The Physicians' Point of View Concerning Medical Malpractice: A Sociological Perspective on the Symbolic Importance of 'Tort Reform'
F. Patrick Hubbard
University of South Carolina - School of Law
Georgia Law Review, Vol. 23, No. 2, p. 295, 1989
From the physicians’ point of view, flaws in the tort system have caused medical malpractice claims to reach or approach a level that is so excessive that intolerably high premiums for malpractice insurance have resulted or will result. Their cure for this problem is “tort reform,” which physicians believe will not only help prevent “frivolous” claims, but also hold individual claim awards to reasonable amounts. These views are understandable; claims levels and insurance premiums have increased, and it is at least plausible to assume that “tort reform” could solve the problem. Initially, however, it is hard to understand why the medical profession has shown very little interest in systematic studies which indicate that premium costs are not excessively high nationally and that most “tort reforms” will have very little effect on claims costs. Disagreement and dispute concerning these studies would be expected, but lack of concern about the need for or the effectiveness of reform is surprising. This lack suggests that other concerns are involved and indicates the need for a study of the physicians' point of view concerning “tort reform.”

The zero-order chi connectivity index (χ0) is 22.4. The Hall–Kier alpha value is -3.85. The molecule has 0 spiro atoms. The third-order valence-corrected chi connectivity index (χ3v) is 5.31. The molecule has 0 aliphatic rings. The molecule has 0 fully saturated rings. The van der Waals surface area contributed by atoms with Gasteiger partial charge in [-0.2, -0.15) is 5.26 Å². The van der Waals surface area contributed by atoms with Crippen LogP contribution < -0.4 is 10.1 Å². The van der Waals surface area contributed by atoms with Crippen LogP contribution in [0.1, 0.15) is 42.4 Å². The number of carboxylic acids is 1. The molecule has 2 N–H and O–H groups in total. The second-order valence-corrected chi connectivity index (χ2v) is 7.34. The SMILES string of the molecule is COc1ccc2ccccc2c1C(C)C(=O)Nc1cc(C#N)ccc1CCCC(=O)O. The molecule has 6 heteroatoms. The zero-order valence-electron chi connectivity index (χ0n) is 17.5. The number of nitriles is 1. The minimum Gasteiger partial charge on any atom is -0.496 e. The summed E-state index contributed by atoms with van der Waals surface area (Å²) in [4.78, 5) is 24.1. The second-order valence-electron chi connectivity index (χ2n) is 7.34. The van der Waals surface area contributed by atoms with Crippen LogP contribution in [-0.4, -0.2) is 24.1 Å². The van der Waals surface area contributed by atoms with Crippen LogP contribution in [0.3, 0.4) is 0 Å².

This Article argues that the combination of physicians' certainty of the need for “tort reform” and simultaneous lack of interest in the utility of such reform can be understood only by adopting a sociological perspective. Such a perspective is necessary because the economic impact of the increase in insurance premiums on most physicians is not adequate to explain the physicians' intense concern for “tort reform.” Once it is understood that affordability of malpractice premiums is not really the problem, it is no longer puzzling that physicians have shown virtually no interest in the effectiveness of “tort reform” in limiting premiums. Instead, it becomes clear that “tort reform” functions as a symbol used by physicians to register their protest against a broad range of changes in the American health care system. Physicians are seeking social support for a symbolic reaffirmation of their role and importance in society. Consequently, from their point of view, opposition to the fairness or efficacy of the reform proposals is tantamount to opposition to the medical profession.
Number of Pages in PDF File: 64
Keywords: tort reform, law and politics, law and culture, law and society, tort theory, tort goals, legislation, tort legislation, role of courts, jurisprudence, legal theory, medical malpractice reform, law and sociology
Date posted: December 16, 2010